Texas Ingenuity History

 

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Historic - The Excelsior House (Jefferson; 903/665-2513 or 800/490-7270)


 

 

 

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Texas Tea Served up at Spindletop

Along the banks and in the center of the Paluxy River in Dinosaur Valley State Park near Glen Rose you can see dinosaur footprints. Right there in the stream. You can make out the big toe of a brontosaurus-like sauropod called a Pleurocoelus and stand in the footprint of a relative of the famed T-Rex. Some people wonder what they were doing in that part of prehistoric Texas.

Were they making oil?

 Despite the sometimes popular belief that oil comes from dead dinosaurs, it really came from the goop that oozed up between the dinosaur’s toes; tiny organisms like algae and diatoms. As billions of these creatures died and decayed, their sludgy remains sunk to the bottom of the sea. After a really long time, their remains became deposits of oil. It seems like even back then, these tiny Texas creatures thought big Texas thoughts, because the Texas organisms were mighty productive, giving Texas an abundance of oil deposits just waiting for modern industry to find a need for it.  … continues…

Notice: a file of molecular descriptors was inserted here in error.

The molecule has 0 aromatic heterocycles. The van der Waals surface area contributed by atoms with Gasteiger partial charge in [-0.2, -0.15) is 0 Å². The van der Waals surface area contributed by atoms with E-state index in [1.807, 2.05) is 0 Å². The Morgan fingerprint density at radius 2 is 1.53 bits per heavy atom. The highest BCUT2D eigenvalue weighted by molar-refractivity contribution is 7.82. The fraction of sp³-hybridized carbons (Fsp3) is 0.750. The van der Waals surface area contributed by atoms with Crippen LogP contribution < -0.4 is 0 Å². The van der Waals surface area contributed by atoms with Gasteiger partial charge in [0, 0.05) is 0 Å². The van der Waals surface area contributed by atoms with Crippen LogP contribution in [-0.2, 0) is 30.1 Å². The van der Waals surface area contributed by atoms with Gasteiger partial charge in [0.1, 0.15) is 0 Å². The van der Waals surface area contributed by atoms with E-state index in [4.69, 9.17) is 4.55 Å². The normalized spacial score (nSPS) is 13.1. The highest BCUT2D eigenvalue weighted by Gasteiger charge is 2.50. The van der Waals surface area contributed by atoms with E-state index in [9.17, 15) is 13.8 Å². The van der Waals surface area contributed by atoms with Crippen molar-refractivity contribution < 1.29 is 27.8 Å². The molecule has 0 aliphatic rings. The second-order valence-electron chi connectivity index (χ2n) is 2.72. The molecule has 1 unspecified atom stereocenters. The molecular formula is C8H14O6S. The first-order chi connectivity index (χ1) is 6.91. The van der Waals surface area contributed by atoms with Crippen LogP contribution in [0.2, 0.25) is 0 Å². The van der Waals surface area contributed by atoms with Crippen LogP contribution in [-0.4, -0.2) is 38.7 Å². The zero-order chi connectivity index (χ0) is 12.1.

Photograph of Spindletop taken by Frank J. Troust, January 12, 1901. (Courtesy of Texas Energy Museum, Beaumont, Texas.)

On January 10, 1901, the well reached a depth of over a thousand feet. The roughnecks lowered the drill bit into the hole to dig even deeper. Suddenly a gush of mud spewed up from the hole. They backed off the rig, and the mud stopped flowing. When they returned to clean up the mud, it erupted again, but this time with more force. With a blast that could be heard for miles, a gusher of mud spit out of the hole followed by a geyser of oil that spouted 200 feet into the air. Six tons of four-inch drilling pipes blew into the sky, and the roughnecks scrambled for their lives. Men working in a nearby rice field… continues…

 

Photo of the Spindletop-Gladys City Boomtown Museum in Beaumont, Texas. (Photo by Author.)

 

The Gladys City Boomtown Museum is a National Historic Landmark. Since its dedication in 1976, over a half million people have visited Gladys City.

Texas Tidbit: Three major oil companies (Gulf, Texaco, and Mobil (now ExxonMobil)) all trace their beginnings back to the Spindletop gusher.

The story continues in the book Texas Ingenuity... For complete information on this and other Texas stories…